Said Nursi (Ottoman Turkish: سعيد نورسی, Kurdish: Seîdê Nursî ,سەعید نوورسی; 1877 – 23 March 1960), also spelled Said-i Nursî or Said-i Kurdî and commonly known with the honorific Bediüzzaman (meaning "wonder of the age"), or simply Üstad (meaning "master") was a Kurdish Sunni Muslim theologian who wrote the Risale-i Nur Collection, a body of Qur'anic commentary exceeding six thousand pages. Believing that modern science and logic was the way of the future, he advocated teaching religious sciences in secular schools and modern sciences in religious schools. Nursi inspired a religious movement that has played a vital role in the revival of Islam in Turkey and now numbers several millions of followers worldwide. His followers, often known as the "Nurcu movement" or the "Nur cemaati".
|Part of a series on Islam|
Nurs, Bitlis Vilayet, Ottoman Empire
|Died||23 March 1960 (aged 82–83)|
|Main interest(s)||Theology, Tafsir, Revival of Faith|
He was able to recite many books from memory. For instance: "So then he [Molla Fethullah] decided to test his memory and handed him a copy of the work by Al-Hariri of Basra (1054–1122) — also famous for his intelligence and power of memory — called Maqamat al-Hariri. Said read one page once, memorized it, then repeated it by heart. Molla Fethullah expressed his amazement."
Said Nursi was born in the Kurdish village of Nurs near Hizan in the Bitlis Vilayet of the Ottoman Empire, in Kurdistan. He received his early education from scholars of his hometown, where he showed mastery in theological debates. After developing a reputation for Islamic knowledge, he was nicknamed "Bediuzzaman", meaning "The most unique and superior person of the time". He was invited by the governor of the Vilayet of Van to stay within his residency. In the library of the governor, Nursi gained access to an archive of scientific knowledge he had not had access to previously. Said Nursi also learned the Ottoman Turkish language there. During this time, he developed a plan for university education for the Eastern provinces of the Ottoman Empire. By combining scientific and religious (Islamic) education, the university was expected to advance the philosophical thoughts of these regions. However, he was put on trial in 1909 for his apparent involvement in the Ottoman countercoup of 1909 against the liberal reform movement named the Committee of Union and Progress, but he was acquitted and released. He was active during the late Ottoman Caliphate as an educational reformer and advocate of the unity of the peoples of the Caliphate. He proposed educational reforms to the Ottoman Sultan Abdul Hamid aiming to put the traditional Madrasah (seminary) training, Sufism (tasawwuf) and the modern sciences in dialogue with each other. During World War I, Nursî was a member of the Ottoman Empire's "Special Organization". In January 1916 he was captured by Russian forces and taken to Russia as a prisoner of war, where he spent over 2 years. He escaped in the spring of 1918 and made his way to Istanbul. His return was welcomed and he was chosen to be a member of Dar-al Hikmat al-Islamiye, an Islamic academy seeking solutions for the Islamic world's growing problems.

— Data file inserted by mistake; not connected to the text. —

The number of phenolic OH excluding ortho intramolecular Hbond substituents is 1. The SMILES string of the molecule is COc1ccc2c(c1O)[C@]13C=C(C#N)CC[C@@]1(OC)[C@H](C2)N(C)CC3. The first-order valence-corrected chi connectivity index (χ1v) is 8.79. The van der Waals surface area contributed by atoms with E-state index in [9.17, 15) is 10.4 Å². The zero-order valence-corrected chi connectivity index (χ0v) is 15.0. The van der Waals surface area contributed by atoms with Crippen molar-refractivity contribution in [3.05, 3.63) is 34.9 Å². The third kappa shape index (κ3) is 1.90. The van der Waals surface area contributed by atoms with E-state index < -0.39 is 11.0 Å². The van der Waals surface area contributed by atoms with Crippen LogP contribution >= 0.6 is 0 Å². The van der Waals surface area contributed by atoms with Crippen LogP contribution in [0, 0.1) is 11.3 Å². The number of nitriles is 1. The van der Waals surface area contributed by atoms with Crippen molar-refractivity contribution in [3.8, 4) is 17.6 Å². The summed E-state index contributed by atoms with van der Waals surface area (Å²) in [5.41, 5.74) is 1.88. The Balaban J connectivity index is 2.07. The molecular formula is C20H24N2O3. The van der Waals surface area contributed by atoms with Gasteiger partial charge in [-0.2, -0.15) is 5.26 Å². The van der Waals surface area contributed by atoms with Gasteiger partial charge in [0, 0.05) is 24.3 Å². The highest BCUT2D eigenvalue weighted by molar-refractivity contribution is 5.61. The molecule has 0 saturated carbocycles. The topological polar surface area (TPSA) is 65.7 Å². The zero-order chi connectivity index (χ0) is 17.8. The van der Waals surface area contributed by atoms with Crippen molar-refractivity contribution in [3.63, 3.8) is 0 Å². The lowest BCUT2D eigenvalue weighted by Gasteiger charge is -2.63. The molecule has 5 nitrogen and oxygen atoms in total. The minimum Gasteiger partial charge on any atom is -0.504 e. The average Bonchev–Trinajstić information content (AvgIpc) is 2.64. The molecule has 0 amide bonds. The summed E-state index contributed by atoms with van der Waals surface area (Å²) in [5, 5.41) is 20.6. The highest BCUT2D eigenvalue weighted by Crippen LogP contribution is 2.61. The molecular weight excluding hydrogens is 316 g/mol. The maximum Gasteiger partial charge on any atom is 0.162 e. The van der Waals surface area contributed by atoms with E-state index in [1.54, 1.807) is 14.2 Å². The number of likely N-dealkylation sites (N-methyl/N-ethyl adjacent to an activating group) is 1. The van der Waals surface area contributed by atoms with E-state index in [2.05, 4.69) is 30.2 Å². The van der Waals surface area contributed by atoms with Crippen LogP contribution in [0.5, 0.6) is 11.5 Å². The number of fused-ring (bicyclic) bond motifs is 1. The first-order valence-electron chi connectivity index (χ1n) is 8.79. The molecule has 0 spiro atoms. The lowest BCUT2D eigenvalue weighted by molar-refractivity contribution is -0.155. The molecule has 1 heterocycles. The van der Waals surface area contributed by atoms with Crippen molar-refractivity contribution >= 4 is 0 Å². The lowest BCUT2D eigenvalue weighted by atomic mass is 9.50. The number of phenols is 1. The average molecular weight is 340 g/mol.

Nursi was a worrying-enough influence for the incipient leader of the Turkish Republic, Mustafa Kemal Atatürk, to deem it necessary to seek to control him by offering him the position of ‘Minister of Religious Affairs’ for the eastern provinces of Turkey, a post that Nursi famously refused. This was the beginning of his split from the Kemalist circle. Conversely, the secular government in the Republic of Turkey would later stigmatize his attempts to renew traditional faith. Modernization of intellectual culture in Anatolia thusly bifurcated along two approaches: assimilation of occidental understanding; and functionalization of extant liturgics. Nursi was the major contributor to the latter approach, and his early life as a memorization savant enabled him to use scripture for teaching with mnemonic metaphor. Friction between the two spheres of thought led to breakdowns of civility and the eventual reclusion of Nursi.
After arriving in Istanbul, Said Nursi declared: "I shall prove and demonstrate to the world that the Quran is an undying, inexhaustible Sun by updating it to meet modern life requirements!", setting out to write his comprehensive Risale-i Nur, a collection of Said Nursi's own commentaries and interpretations of the Quran and Islam, as well as writings about his own life.
Teachings and movement
Our time in Said Nursi's thought: According to the words of Muhammad, "The world has a life span of 7000 years from the creation to the doomsday, 1000 - 1500 years of this was the amount to live after Muhammad. In addition, it was the End Times, according to the inferences that Said Nursi obtained by using Abjad from the hadith, "A taifa from my ummah will prevail over the truth until Allah's order comes (that is, doomsday breaks)".